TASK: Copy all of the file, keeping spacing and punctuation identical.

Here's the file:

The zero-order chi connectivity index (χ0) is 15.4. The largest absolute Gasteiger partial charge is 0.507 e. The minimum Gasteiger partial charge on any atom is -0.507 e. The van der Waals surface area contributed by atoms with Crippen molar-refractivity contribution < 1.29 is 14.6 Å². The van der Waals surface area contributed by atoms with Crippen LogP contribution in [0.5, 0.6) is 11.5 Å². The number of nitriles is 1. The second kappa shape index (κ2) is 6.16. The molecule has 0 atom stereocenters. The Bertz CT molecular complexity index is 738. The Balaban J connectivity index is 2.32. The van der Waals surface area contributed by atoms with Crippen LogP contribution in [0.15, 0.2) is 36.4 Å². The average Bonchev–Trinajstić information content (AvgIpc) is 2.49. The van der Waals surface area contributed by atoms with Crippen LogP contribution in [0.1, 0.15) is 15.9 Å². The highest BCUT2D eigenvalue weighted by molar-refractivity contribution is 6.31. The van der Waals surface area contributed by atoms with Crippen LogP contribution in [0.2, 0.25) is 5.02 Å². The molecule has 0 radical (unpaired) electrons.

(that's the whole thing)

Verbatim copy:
The zero-order chi connectivity index (χ0) is 15.4. The largest absolute Gasteiger partial charge is 0.507 e. The minimum Gasteiger partial charge on any atom is -0.507 e. The van der Waals surface area contributed by atoms with Crippen molar-refractivity contribution < 1.29 is 14.6 Å². The van der Waals surface area contributed by atoms with Crippen LogP contribution in [0.5, 0.6) is 11.5 Å². The number of nitriles is 1. The second kappa shape index (κ2) is 6.16. The molecule has 0 atom stereocenters. The Bertz CT molecular complexity index is 738. The Balaban J connectivity index is 2.32. The van der Waals surface area contributed by atoms with Crippen LogP contribution in [0.15, 0.2) is 36.4 Å². The average Bonchev–Trinajstić information content (AvgIpc) is 2.49. The van der Waals surface area contributed by atoms with Crippen LogP contribution in [0.1, 0.15) is 15.9 Å². The highest BCUT2D eigenvalue weighted by molar-refractivity contribution is 6.31. The van der Waals surface area contributed by atoms with Crippen LogP contribution in [0.2, 0.25) is 5.02 Å². The molecule has 0 radical (unpaired) electrons.